|1.||Submission, Review, and Acceptance|
|3.||Editorial Policy, copyright, and costs|
|7.||Ethical Guidelines for Publication|
|8.||Open Access Information|
Authors are responsible for providing manuscripts in which approved geological and other scientific terminology is used correctly and which have no grammar or spelling errors. Authors must check their manuscripts for accuracy and consistency in use of capitalization, spelling, abbreviations, and dates. Please feel free to use this manuscript template in .doc format as a base for your submission.
The Chicago Manual of Style, University of Chicago Press, http://www.press.uchicago.edu/index.html.
Suggestions to Authors of the Reports of the United States Geological Survey, seventh edition (available at http://www.nwrc.usgs.gov/lib/lib_sta.htm).
Glossary of Geology, American Geosciences Institute, http://www.agiweb.org/pubs/index.html.
Geowriting, American Geosciences Institute, http://www.agiweb.org/pubs/index.html.
North American Stratigraphic Code, American Association of Petroleum Geologists Bulletin (v. 89, no. 11, p. 1547–1591, November 2005; more information: http://www.agiweb.org/nacsn/.
Mathematics into Type, by Ellen Swanson, updated edition, American Mathematical Society, http://www.ams.org/bookstore.
The abstract should present information and results in capsule form and should be brief and objective, containing within a 250 word maximum the content and conclusions of the paper. The topic sentence should give the overall scope and should be followed by emphasis on new information. Omit references, criticisms, drawings, and diagrams.
Precisely define the contribution at the outset and present it clearly in the fewest words possible (but avoid jargon), so that the reader may get a maximum of facts and ideas in a minimum of time. State the purpose, give a minimum of background, concisely present the data that led to the conclusions, clearly differentiate fact and inference, and present justifiable conclusions and, perhaps, further implications of the conclusions. Assume that the publication's readers are familiar with the general literature and need not be told basic principles; therefore, give only minimal background and reference material. Provide only brief descriptions of methods and laboratory techniques (preferably as an Appendix). Do not describe standard methods in detail if references to the methods can be cited.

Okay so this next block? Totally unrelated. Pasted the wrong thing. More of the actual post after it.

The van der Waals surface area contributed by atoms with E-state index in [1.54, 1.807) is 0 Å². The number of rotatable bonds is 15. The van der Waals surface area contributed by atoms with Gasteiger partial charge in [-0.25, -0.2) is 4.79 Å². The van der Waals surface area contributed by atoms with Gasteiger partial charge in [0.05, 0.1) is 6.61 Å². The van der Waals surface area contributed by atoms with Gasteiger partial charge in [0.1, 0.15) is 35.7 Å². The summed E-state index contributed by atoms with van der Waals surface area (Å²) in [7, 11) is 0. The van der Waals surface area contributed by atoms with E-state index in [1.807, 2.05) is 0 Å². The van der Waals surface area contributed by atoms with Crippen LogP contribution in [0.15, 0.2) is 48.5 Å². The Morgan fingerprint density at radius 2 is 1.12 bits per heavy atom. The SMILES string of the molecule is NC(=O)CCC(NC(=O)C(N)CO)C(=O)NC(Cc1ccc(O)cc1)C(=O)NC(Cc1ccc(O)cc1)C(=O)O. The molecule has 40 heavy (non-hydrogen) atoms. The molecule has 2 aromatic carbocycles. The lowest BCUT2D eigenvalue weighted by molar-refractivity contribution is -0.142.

Units of Measure
Use the International System of units (metric) in captions, illustrations, and text. Where English measurements are necessary, follow metric with English in parentheses.
Avoid footnotes and parenthetical statements. Textual footnotes that are deemed necessary should be numbered consecutively with superscripts.
Make captions precise and explain all symbols and abbreviations used. Type captions in consecutive order. Do not put captions and figures on the same page.
Tables should replace text, not duplicate it. They should be numbered consecutively, and each must be typed on a separate page. See the sample table for further instructions.
Title all appendixes (for example, APPENDIX 1. SAMPLE DESCRIPTIONS). Place appendixes at the end of the text before the References Cited.
Identify mathematical symbols -- for example, "lower-case alpha," "upper-case beta," "vector," "zero," "oh," "one," "el." Underline all variables (except vectors) to indicate that they are to be typeset in italics. Define your use of symbols in the text the first time each appears. Mathematical expressions and equations in text follow this format:
All references mentioned in the text, figures, captions, tables, and appendixes must be listed in the References Cited section.
Click here for a printable reference guide with examples.